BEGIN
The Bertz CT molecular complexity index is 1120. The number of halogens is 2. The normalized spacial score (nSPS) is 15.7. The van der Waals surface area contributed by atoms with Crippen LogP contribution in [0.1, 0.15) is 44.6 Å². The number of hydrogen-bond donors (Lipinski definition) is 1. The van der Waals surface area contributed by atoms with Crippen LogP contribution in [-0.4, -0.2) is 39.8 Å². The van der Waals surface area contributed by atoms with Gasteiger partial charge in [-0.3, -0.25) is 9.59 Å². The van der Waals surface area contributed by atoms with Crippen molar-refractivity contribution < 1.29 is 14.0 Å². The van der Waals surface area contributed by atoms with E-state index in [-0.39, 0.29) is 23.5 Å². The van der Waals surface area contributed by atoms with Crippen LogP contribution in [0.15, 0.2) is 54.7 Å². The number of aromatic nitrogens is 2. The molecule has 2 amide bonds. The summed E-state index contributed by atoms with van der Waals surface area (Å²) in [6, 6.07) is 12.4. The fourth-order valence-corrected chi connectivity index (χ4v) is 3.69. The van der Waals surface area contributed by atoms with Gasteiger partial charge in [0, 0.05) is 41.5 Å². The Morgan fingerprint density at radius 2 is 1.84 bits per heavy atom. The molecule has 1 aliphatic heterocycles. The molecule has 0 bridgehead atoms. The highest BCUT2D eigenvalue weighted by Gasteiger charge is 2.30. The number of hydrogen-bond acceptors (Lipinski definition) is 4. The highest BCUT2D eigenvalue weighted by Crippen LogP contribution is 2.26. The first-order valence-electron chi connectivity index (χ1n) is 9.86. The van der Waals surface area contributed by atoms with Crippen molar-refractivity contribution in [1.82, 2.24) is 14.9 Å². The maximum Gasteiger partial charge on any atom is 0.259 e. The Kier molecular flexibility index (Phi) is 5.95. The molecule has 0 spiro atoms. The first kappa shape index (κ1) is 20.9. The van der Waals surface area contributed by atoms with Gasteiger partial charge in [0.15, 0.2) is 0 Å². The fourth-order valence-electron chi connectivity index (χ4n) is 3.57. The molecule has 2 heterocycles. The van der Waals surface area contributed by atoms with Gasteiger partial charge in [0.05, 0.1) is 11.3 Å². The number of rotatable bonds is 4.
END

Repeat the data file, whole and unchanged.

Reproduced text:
The Bertz CT molecular complexity index is 1120. The number of halogens is 2. The normalized spacial score (nSPS) is 15.7. The van der Waals surface area contributed by atoms with Crippen LogP contribution in [0.1, 0.15) is 44.6 Å². The number of hydrogen-bond donors (Lipinski definition) is 1. The van der Waals surface area contributed by atoms with Crippen LogP contribution in [-0.4, -0.2) is 39.8 Å². The van der Waals surface area contributed by atoms with Gasteiger partial charge in [-0.3, -0.25) is 9.59 Å². The van der Waals surface area contributed by atoms with Crippen molar-refractivity contribution < 1.29 is 14.0 Å². The van der Waals surface area contributed by atoms with E-state index in [-0.39, 0.29) is 23.5 Å². The van der Waals surface area contributed by atoms with Crippen LogP contribution in [0.15, 0.2) is 54.7 Å². The number of aromatic nitrogens is 2. The molecule has 2 amide bonds. The summed E-state index contributed by atoms with van der Waals surface area (Å²) in [6, 6.07) is 12.4. The fourth-order valence-corrected chi connectivity index (χ4v) is 3.69. The van der Waals surface area contributed by atoms with Gasteiger partial charge in [0, 0.05) is 41.5 Å². The Morgan fingerprint density at radius 2 is 1.84 bits per heavy atom. The molecule has 1 aliphatic heterocycles. The molecule has 0 bridgehead atoms. The highest BCUT2D eigenvalue weighted by Gasteiger charge is 2.30. The number of hydrogen-bond acceptors (Lipinski definition) is 4. The highest BCUT2D eigenvalue weighted by Crippen LogP contribution is 2.26. The first-order valence-electron chi connectivity index (χ1n) is 9.86. The van der Waals surface area contributed by atoms with Crippen molar-refractivity contribution in [1.82, 2.24) is 14.9 Å². The maximum Gasteiger partial charge on any atom is 0.259 e. The Kier molecular flexibility index (Phi) is 5.95. The molecule has 0 spiro atoms. The first kappa shape index (κ1) is 20.9. The van der Waals surface area contributed by atoms with Gasteiger partial charge in [0.15, 0.2) is 0 Å². The fourth-order valence-electron chi connectivity index (χ4n) is 3.57. The molecule has 2 heterocycles. The van der Waals surface area contributed by atoms with Gasteiger partial charge in [0.05, 0.1) is 11.3 Å². The number of rotatable bonds is 4.